“Vertigo’s” Lasting Influence
Revisiting a milestone in filmmaking.
If you love film, you're most likely aware of Vertigo's impact on cinema. Alfred Hitchcock's heavily-referenced masterpiece has served as key inspiration for some of today's best filmmakers, like David Fincher, Paul Thomas Anderson, and Martin Scorsese. In many ways, it almost singlehandedly changed the landscape of filmmaking. What is it about this film that makes it so important?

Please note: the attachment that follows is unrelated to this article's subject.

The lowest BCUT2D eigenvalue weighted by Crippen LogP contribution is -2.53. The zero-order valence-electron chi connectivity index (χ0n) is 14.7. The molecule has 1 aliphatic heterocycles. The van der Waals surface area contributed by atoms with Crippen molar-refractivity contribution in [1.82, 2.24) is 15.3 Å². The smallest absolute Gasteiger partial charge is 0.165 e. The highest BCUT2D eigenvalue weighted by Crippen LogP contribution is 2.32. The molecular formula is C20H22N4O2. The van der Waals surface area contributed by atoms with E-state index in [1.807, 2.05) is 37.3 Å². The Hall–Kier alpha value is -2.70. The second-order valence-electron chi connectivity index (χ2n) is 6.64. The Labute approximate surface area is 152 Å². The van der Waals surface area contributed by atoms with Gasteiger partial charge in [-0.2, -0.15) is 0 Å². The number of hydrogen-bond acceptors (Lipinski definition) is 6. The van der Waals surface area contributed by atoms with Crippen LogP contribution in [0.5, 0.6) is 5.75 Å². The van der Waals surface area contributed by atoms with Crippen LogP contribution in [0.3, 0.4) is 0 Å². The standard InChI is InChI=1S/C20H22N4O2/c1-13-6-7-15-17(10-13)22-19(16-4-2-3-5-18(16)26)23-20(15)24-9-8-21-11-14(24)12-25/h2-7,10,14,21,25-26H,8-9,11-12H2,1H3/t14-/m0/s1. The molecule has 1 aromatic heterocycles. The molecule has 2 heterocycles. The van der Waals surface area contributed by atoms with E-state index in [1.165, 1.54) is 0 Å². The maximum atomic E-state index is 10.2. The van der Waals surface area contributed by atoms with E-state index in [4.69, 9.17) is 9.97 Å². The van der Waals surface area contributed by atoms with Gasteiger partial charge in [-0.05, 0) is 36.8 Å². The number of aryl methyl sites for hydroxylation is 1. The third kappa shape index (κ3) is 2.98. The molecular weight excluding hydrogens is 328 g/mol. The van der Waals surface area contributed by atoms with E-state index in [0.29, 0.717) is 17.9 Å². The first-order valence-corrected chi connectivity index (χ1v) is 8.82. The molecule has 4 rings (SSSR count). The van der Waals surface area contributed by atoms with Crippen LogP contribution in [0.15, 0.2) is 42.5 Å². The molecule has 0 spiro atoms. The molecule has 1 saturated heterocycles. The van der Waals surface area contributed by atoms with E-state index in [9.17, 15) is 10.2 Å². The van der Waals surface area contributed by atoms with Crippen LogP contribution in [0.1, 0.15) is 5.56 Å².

When Vertigo was released in 1958, it was met with mixed reviews. That’s hard to believe now, but back then, during a time when Hollywood was just beginning to transition out of its classical era, Vertigo was unlike anything else in theaters. From its use of the zolly to its lighting and color, Vertigo was an artistic exercise in craft and emotion and personal desires. It was unheard of in 1958.
Vertigo’s real inspirational value lies in what it did for filmmaking. It showed future filmmakers that they could make something personal and express themselves with a camera. It showed them that color and editing are just as important as dialogue. It showed everyone what film could be.